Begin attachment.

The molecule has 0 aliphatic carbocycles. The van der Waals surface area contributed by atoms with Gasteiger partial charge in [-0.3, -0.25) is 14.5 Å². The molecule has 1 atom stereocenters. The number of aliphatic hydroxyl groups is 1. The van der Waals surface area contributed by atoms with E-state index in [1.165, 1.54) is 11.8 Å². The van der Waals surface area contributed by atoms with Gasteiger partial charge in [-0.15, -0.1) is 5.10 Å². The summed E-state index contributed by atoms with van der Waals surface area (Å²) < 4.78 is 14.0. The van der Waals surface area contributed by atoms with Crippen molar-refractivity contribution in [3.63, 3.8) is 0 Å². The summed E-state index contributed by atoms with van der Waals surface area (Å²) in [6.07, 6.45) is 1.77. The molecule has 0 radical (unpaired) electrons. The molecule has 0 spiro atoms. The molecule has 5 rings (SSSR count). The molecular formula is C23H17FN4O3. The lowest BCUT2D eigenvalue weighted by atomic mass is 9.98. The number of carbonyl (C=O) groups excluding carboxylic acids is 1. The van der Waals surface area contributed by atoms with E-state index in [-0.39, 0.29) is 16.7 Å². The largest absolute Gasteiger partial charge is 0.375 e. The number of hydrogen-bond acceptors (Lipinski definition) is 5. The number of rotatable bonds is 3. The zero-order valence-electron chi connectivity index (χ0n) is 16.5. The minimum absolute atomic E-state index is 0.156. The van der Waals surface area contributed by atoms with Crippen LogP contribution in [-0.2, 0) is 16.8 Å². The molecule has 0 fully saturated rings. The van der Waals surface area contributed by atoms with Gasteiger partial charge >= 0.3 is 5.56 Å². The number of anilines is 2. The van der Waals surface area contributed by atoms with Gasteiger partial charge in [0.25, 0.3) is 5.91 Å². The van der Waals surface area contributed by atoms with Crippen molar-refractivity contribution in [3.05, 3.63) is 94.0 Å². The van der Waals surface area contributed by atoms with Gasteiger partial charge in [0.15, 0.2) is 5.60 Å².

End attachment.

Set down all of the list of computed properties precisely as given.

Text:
The molecule has 0 aliphatic carbocycles. The van der Waals surface area contributed by atoms with Gasteiger partial charge in [-0.3, -0.25) is 14.5 Å². The molecule has 1 atom stereocenters. The number of aliphatic hydroxyl groups is 1. The van der Waals surface area contributed by atoms with E-state index in [1.165, 1.54) is 11.8 Å². The van der Waals surface area contributed by atoms with Gasteiger partial charge in [-0.15, -0.1) is 5.10 Å². The summed E-state index contributed by atoms with van der Waals surface area (Å²) < 4.78 is 14.0. The van der Waals surface area contributed by atoms with Crippen molar-refractivity contribution in [3.63, 3.8) is 0 Å². The summed E-state index contributed by atoms with van der Waals surface area (Å²) in [6.07, 6.45) is 1.77. The molecule has 0 radical (unpaired) electrons. The molecule has 0 spiro atoms. The molecule has 5 rings (SSSR count). The molecular formula is C23H17FN4O3. The lowest BCUT2D eigenvalue weighted by atomic mass is 9.98. The number of carbonyl (C=O) groups excluding carboxylic acids is 1. The van der Waals surface area contributed by atoms with E-state index in [-0.39, 0.29) is 16.7 Å². The largest absolute Gasteiger partial charge is 0.375 e. The number of hydrogen-bond acceptors (Lipinski definition) is 5. The number of rotatable bonds is 3. The zero-order valence-electron chi connectivity index (χ0n) is 16.5. The minimum absolute atomic E-state index is 0.156. The van der Waals surface area contributed by atoms with Crippen LogP contribution in [-0.2, 0) is 16.8 Å². The molecule has 0 fully saturated rings. The van der Waals surface area contributed by atoms with Gasteiger partial charge >= 0.3 is 5.56 Å². The number of anilines is 2. The van der Waals surface area contributed by atoms with Gasteiger partial charge in [0.25, 0.3) is 5.91 Å². The van der Waals surface area contributed by atoms with Crippen molar-refractivity contribution in [3.05, 3.63) is 94.0 Å². The van der Waals surface area contributed by atoms with Gasteiger partial charge in [0.15, 0.2) is 5.60 Å².